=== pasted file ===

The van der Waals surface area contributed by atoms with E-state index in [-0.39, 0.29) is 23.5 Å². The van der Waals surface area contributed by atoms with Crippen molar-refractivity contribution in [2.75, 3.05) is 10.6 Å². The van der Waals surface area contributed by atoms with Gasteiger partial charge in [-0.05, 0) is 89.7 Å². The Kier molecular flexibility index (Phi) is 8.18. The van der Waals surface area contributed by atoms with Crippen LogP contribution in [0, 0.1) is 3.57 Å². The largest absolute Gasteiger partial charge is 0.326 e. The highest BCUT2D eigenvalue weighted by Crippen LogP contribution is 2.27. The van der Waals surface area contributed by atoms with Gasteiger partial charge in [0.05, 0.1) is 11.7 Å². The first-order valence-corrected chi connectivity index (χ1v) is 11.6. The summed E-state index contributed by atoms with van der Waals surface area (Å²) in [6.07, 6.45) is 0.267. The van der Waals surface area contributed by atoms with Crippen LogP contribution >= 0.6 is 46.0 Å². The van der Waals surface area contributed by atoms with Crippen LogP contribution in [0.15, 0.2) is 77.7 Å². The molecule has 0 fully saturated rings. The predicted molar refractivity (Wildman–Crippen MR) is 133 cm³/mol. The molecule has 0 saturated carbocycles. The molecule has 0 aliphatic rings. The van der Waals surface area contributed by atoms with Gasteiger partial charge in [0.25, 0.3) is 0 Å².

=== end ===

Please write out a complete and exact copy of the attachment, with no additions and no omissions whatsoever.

The van der Waals surface area contributed by atoms with E-state index in [-0.39, 0.29) is 23.5 Å². The van der Waals surface area contributed by atoms with Crippen molar-refractivity contribution in [2.75, 3.05) is 10.6 Å². The van der Waals surface area contributed by atoms with Gasteiger partial charge in [-0.05, 0) is 89.7 Å². The Kier molecular flexibility index (Phi) is 8.18. The van der Waals surface area contributed by atoms with Crippen LogP contribution in [0, 0.1) is 3.57 Å². The largest absolute Gasteiger partial charge is 0.326 e. The highest BCUT2D eigenvalue weighted by Crippen LogP contribution is 2.27. The van der Waals surface area contributed by atoms with Gasteiger partial charge in [0.05, 0.1) is 11.7 Å². The first-order valence-corrected chi connectivity index (χ1v) is 11.6. The summed E-state index contributed by atoms with van der Waals surface area (Å²) in [6.07, 6.45) is 0.267. The van der Waals surface area contributed by atoms with Crippen LogP contribution >= 0.6 is 46.0 Å². The van der Waals surface area contributed by atoms with Crippen LogP contribution in [0.15, 0.2) is 77.7 Å². The molecule has 0 fully saturated rings. The predicted molar refractivity (Wildman–Crippen MR) is 133 cm³/mol. The molecule has 0 saturated carbocycles. The molecule has 0 aliphatic rings. The van der Waals surface area contributed by atoms with Gasteiger partial charge in [0.25, 0.3) is 0 Å².